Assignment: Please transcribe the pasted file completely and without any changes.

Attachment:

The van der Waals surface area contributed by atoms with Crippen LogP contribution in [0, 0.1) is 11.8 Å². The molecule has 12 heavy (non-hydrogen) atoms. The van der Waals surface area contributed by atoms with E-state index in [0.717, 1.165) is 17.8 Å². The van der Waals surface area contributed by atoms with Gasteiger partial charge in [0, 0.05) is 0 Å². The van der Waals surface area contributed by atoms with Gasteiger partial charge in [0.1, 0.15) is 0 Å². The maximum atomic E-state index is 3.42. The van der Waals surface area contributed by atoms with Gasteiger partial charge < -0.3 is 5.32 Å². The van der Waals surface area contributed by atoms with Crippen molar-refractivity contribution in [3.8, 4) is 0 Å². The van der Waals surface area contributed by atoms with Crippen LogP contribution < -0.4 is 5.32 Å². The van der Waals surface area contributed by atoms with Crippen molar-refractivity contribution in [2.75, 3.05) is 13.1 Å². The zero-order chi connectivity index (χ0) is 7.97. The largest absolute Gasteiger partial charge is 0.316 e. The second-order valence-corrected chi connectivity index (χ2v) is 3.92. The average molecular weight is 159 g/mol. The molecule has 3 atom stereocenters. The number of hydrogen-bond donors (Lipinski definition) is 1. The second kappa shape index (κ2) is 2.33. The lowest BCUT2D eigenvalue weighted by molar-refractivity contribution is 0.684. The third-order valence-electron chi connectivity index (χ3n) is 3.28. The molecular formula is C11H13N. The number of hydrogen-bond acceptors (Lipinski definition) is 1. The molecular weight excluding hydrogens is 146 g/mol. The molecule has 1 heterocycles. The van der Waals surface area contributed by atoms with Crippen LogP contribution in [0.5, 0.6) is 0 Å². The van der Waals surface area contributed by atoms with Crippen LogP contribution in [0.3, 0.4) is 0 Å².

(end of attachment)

The van der Waals surface area contributed by atoms with Crippen LogP contribution in [0, 0.1) is 11.8 Å². The molecule has 12 heavy (non-hydrogen) atoms. The van der Waals surface area contributed by atoms with E-state index in [0.717, 1.165) is 17.8 Å². The van der Waals surface area contributed by atoms with Gasteiger partial charge in [0, 0.05) is 0 Å². The van der Waals surface area contributed by atoms with Gasteiger partial charge in [0.1, 0.15) is 0 Å². The maximum atomic E-state index is 3.42. The van der Waals surface area contributed by atoms with Gasteiger partial charge < -0.3 is 5.32 Å². The van der Waals surface area contributed by atoms with Crippen molar-refractivity contribution in [3.8, 4) is 0 Å². The van der Waals surface area contributed by atoms with Crippen LogP contribution < -0.4 is 5.32 Å². The van der Waals surface area contributed by atoms with Crippen molar-refractivity contribution in [2.75, 3.05) is 13.1 Å². The zero-order chi connectivity index (χ0) is 7.97. The largest absolute Gasteiger partial charge is 0.316 e. The second-order valence-corrected chi connectivity index (χ2v) is 3.92. The average molecular weight is 159 g/mol. The molecule has 3 atom stereocenters. The number of hydrogen-bond donors (Lipinski definition) is 1. The second kappa shape index (κ2) is 2.33. The lowest BCUT2D eigenvalue weighted by molar-refractivity contribution is 0.684. The third-order valence-electron chi connectivity index (χ3n) is 3.28. The molecular formula is C11H13N. The number of hydrogen-bond acceptors (Lipinski definition) is 1. The molecular weight excluding hydrogens is 146 g/mol. The molecule has 1 heterocycles. The van der Waals surface area contributed by atoms with Crippen LogP contribution in [0.5, 0.6) is 0 Å². The van der Waals surface area contributed by atoms with Crippen LogP contribution in [0.3, 0.4) is 0 Å².